I also heard from those in peri-urban and resettlement areas talking about land tenure, land audit, agriculture subsidies, agriculture markets and access to cheap money for production.
However, these are missing discussions from what Mpofu said would be at the table at Goromonzi.Both urban and rural Zanu PF members I also heard them discussing the state of education, housing and health. They spoke loudly about how they are struggling to pay fees for their children, take their ill relatives to hospitals and failing to access potable water.
They also complained of not having affordable social housing to raise their children in safe and conducive environments.
The people across the socio-political divide also spoke about the stagnant salaries that are not commensurate with their labour. They spoke about wage poverty.Interestingly, these are issues that Zanu PF has not decided to put on their agenda. There are no discussion papers on these matters. Probably, because the party feels secure and that its majority would not be trimmed any time soon and, therefore, the issues can remain parked.Most worrying is the fact that Mnangagwa would be a king without an agenda. Mnangagwa is a man without ideas defining him, leading simply because he has the support of the military and nothing else.
After 18 years, the Zanu PF people’s conference should dare dream. It should be a party with contesting ideas not personalities. A party with big ideas to shape the nation’s developmental trajectory. This may be asking too much of a party now filled with yes men and women. A party now just a shell without a soul, compared to its hey days when Edgar Tekere, Maurice Nyagumbo, Lazarus Nzarayebani, Solomon Mujuru and Dzikamai Mavhaire would stand up and speak truth to power.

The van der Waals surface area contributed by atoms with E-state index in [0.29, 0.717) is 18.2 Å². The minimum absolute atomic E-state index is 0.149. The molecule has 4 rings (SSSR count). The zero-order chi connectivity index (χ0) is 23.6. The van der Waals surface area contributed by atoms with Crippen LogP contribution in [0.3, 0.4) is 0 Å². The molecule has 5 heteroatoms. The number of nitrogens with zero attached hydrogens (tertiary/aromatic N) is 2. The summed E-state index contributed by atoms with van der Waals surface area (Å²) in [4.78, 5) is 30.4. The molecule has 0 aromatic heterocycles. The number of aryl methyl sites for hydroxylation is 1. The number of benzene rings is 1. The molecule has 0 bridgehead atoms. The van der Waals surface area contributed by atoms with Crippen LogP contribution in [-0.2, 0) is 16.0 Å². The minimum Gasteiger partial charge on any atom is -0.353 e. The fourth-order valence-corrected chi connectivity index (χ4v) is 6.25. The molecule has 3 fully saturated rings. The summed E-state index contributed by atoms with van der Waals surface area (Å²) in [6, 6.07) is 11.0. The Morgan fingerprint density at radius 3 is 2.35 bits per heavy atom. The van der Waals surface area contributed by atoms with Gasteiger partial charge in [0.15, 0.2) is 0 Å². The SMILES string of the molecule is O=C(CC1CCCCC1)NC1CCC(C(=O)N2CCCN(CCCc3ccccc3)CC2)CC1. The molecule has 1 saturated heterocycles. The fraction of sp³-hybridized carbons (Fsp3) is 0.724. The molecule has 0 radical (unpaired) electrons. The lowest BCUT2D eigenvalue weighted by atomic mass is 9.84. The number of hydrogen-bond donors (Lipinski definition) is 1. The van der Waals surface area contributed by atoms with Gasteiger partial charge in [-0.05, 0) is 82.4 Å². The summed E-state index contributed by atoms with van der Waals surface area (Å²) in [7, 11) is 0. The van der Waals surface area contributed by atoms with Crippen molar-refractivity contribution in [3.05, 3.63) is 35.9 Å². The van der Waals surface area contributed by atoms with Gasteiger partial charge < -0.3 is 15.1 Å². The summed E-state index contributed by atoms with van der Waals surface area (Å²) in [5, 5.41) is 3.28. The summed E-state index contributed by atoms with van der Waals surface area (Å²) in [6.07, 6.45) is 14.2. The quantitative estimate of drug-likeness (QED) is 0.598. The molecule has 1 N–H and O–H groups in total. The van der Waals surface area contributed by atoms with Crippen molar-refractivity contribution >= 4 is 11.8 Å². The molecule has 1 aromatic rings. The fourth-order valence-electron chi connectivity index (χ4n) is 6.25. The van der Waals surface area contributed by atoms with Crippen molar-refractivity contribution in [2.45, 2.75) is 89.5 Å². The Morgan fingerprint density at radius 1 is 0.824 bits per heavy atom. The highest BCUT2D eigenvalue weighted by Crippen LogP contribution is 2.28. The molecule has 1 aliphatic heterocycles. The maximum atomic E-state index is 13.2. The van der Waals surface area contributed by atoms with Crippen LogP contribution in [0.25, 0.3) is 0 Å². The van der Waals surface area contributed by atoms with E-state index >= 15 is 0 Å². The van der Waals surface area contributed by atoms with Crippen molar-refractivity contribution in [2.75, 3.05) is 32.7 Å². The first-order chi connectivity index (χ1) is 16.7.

We’re talking of men who were the soul of the party and at one point stopped the late former President Robert Mugabe’s idea of a one-party State dead in its tracks. They used their ideas to define the party.
They were bold enough to tell Mugabe at the 2006 Goromonzi conference that he had to step down or fight alone the 2008 presidential election. It was that silent revolution at Goromonzi that pushed Mugabe to amend the electoral laws and harmonise the presidential and parliamentary election in 2008. In many respects, that past is now fading history in Zanu PF. The delegates would just feast and celebrate Mnangagwa’s coronation. When their luxury vehicles drive out of Goromonzi, on Saturday December 14, leaving a plum of dust or flicking up mud if it rains; so will the people’s hopes for respite fade into the past, while another year ahead of yet more useless talk, in the people’s name, beckons.
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